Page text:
Peace and Tranquility – David Lohrey

My sixth-grade daughter Jenny feels sorry for the Sioux.

She’s learned two things in school as far as I can see: to

stop sucking her thumb and to pity anyone who doesn’t

drive a Volvo.


Her teacher resembles the woman who used to clean houses

in my parent’s neighborhood in East Memphis, a heavy-set

gal who could cook real good but could never stay for supper.

We all loved Estella but she believed the earth was flat.


Jenny’s teacher told her all Native Americans were fine people 

even the ones who scalped her great-great-great grandmother 

no more than 300 miles west of St. Louis, Missouri 

on a wagon full of crockery that had lost a wheel.


Miss Ackerman said she didn’t believe the Native Americans

meant her great-great-great grandmother any harm. She believes

if they did it, it was an act of resistance and all resistance is heroic,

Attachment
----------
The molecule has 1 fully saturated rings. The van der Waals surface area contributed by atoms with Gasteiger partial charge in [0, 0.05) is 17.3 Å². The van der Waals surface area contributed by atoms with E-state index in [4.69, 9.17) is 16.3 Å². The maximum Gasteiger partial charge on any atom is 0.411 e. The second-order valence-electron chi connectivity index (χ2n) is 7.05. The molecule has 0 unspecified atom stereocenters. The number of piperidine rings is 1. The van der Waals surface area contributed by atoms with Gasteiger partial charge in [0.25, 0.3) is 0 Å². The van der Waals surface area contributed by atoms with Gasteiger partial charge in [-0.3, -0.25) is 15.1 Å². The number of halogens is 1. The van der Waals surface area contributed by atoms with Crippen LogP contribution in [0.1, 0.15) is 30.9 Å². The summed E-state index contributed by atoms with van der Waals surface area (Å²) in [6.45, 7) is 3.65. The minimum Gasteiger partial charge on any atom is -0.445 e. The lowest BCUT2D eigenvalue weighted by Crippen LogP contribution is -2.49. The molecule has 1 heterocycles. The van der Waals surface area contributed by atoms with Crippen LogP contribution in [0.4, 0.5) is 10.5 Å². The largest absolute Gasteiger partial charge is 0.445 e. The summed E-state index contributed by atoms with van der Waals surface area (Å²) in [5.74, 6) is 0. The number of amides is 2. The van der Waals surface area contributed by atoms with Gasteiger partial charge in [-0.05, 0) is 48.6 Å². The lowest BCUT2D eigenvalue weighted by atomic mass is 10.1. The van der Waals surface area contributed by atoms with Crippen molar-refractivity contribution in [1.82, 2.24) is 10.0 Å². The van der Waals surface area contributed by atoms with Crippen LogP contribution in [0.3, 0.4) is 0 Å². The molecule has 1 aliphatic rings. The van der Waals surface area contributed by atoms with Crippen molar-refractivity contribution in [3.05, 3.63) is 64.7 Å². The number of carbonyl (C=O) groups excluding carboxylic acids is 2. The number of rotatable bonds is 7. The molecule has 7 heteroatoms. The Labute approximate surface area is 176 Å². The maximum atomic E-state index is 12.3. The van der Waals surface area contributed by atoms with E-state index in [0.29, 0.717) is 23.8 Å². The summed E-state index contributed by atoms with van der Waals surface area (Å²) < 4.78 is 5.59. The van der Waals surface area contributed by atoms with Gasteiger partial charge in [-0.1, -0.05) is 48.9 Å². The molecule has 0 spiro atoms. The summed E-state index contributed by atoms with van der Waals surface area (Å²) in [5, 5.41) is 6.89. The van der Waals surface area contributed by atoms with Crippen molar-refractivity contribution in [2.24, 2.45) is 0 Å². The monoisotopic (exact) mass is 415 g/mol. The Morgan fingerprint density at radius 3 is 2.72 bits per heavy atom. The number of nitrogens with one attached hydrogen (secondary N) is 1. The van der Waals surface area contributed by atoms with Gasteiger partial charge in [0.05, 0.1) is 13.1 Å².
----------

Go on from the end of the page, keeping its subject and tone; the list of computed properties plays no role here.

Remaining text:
because what that means is that all they wanted was a better life.


Jenny told me the other boys and girls laughed when the teacher

said her grandmother was probably a racist. She said that was

the reason they had to kill her. She said the Native Americans

were fighting back and all they wanted was their dignity.


She said the other kids were right to laugh. She said racists deserve

to die. She said you can spot a racist from a mile away. Racists

can be found on wagon trains heading west. They can be found

on plantations, too, and in the White House, and in fine restaurants.


Jenny’s been taught that dolphins are fine, too, especially those

that learn to fight back, like the one that bit the arm of Jennie’s

little friend. Native Americans are just like dolphins. They love

peace and tranquility and clean air.


Gee, dad, why are people so mean to dolphins who never did anyone 

any harm? Why are people like that? What about the Comanche? Is it 

true they buried white men in the ground and urinated into their gaping 

mouths? Teacher said they deserved it; they were racists, too.